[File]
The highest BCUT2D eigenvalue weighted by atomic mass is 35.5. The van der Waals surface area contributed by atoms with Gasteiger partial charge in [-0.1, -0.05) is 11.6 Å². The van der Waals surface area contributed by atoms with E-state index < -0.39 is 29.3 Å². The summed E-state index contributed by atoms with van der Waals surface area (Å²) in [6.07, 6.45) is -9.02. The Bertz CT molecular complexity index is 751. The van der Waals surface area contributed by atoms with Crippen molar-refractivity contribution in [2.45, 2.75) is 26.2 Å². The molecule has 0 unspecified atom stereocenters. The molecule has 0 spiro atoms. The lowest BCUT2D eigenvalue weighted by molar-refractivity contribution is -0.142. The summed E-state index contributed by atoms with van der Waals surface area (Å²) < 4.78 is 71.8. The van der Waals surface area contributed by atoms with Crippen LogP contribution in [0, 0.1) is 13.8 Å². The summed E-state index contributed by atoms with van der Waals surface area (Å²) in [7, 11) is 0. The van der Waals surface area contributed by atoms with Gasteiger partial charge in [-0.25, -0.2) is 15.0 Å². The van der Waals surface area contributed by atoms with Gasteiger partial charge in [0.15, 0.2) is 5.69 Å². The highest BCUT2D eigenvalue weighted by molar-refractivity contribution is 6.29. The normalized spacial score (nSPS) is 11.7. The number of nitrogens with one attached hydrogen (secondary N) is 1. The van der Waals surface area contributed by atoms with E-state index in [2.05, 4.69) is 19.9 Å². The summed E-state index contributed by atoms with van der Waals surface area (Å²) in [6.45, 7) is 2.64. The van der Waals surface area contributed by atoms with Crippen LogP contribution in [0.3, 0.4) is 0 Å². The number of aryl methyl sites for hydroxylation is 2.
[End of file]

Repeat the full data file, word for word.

The highest BCUT2D eigenvalue weighted by atomic mass is 35.5. The van der Waals surface area contributed by atoms with Gasteiger partial charge in [-0.1, -0.05) is 11.6 Å². The van der Waals surface area contributed by atoms with E-state index < -0.39 is 29.3 Å². The summed E-state index contributed by atoms with van der Waals surface area (Å²) in [6.07, 6.45) is -9.02. The Bertz CT molecular complexity index is 751. The van der Waals surface area contributed by atoms with Crippen molar-refractivity contribution in [2.45, 2.75) is 26.2 Å². The molecule has 0 unspecified atom stereocenters. The molecule has 0 spiro atoms. The lowest BCUT2D eigenvalue weighted by molar-refractivity contribution is -0.142. The summed E-state index contributed by atoms with van der Waals surface area (Å²) < 4.78 is 71.8. The van der Waals surface area contributed by atoms with Crippen LogP contribution in [0, 0.1) is 13.8 Å². The summed E-state index contributed by atoms with van der Waals surface area (Å²) in [7, 11) is 0. The van der Waals surface area contributed by atoms with Gasteiger partial charge in [-0.25, -0.2) is 15.0 Å². The van der Waals surface area contributed by atoms with Gasteiger partial charge in [0.15, 0.2) is 5.69 Å². The highest BCUT2D eigenvalue weighted by molar-refractivity contribution is 6.29. The normalized spacial score (nSPS) is 11.7. The number of nitrogens with one attached hydrogen (secondary N) is 1. The van der Waals surface area contributed by atoms with E-state index in [2.05, 4.69) is 19.9 Å². The summed E-state index contributed by atoms with van der Waals surface area (Å²) in [6.45, 7) is 2.64. The van der Waals surface area contributed by atoms with Crippen LogP contribution in [0.3, 0.4) is 0 Å². The number of aryl methyl sites for hydroxylation is 2.